|Title||From first to last bite: Temporal dynamics of sensory and hedonic perceptions using a multiple-intake approach|
|Author(s)||Bommel, Roelien van; Stieger, Markus; Boelee, Nicole; Schlich, Pascal; Jager, G.|
|Source||Food Quality and Preference 78 (2019). - ISSN 0950-3293|
Sensory Science and Eating Behaviour
Food Quality and Design
|Publication type||Refereed Article in a scientific journal|
|Keyword(s)||Composite food - Multiple-intake assessment - Temporal Dominance of Sensations (TDS) - Temporal drivers of liking (TDL)|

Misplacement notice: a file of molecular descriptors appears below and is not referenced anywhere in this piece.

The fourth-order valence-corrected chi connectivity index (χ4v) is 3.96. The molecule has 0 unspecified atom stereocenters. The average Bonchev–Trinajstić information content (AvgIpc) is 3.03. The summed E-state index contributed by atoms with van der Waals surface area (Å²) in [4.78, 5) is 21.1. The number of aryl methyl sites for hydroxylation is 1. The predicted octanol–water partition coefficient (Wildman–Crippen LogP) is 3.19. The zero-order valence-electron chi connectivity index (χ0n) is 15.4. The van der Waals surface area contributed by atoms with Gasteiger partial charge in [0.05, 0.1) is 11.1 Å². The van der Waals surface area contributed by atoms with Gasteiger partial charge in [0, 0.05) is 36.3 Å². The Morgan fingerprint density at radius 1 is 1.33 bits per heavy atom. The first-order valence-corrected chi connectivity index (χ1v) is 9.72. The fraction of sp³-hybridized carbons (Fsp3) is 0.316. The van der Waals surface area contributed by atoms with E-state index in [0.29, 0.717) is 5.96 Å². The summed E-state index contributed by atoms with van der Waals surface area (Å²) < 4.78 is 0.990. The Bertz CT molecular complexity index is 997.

Sensory perceptions evolve over time. Evaluation of sensory and hedonic perceptions after one bite are common. However, single bite assessments do not represent normal eating behaviour as consumers eat food portions with multiple bites. We hypothesise that dynamics of sensations and hedonics not only evolve within a bite but also evolve over bites. This study aims to investigate the temporal dynamics of sensations and hedonic perceptions using multiple-intake assessment employing Temporal Dominance of Sensations (TDS) and Alternated Temporal Drivers of Liking (A-TDL). Seventy-six participants evaluated six yogurts with granola pieces varying in size, hardness and concentration. An attentional shift was observed from yogurt attributes (creamy and sour) in the beginning of each mouthful to granola attributes (sweet, wheat and sticky) at the end of each mouthful. Sticky sensations gradually increased in dominance duration from the first to the fifth mouthful for five of six yogurts demonstrating the built up of dominance of this attribute. Creamy, crunchy and sweet were observed to be positive drivers of liking, consequently increasing liking. Sour and sticky were negative drivers of liking, decreasing liking upon dominance of these attributes. We conclude that consumer's sensory perception of food products changes from bite to bite. Our findings indicate that multiple-intake evaluations of dynamic sensations provide additional information about food perception, such as the built up of sensations from bite to bite. These changes in sensations cannot be captured by single bite assessments.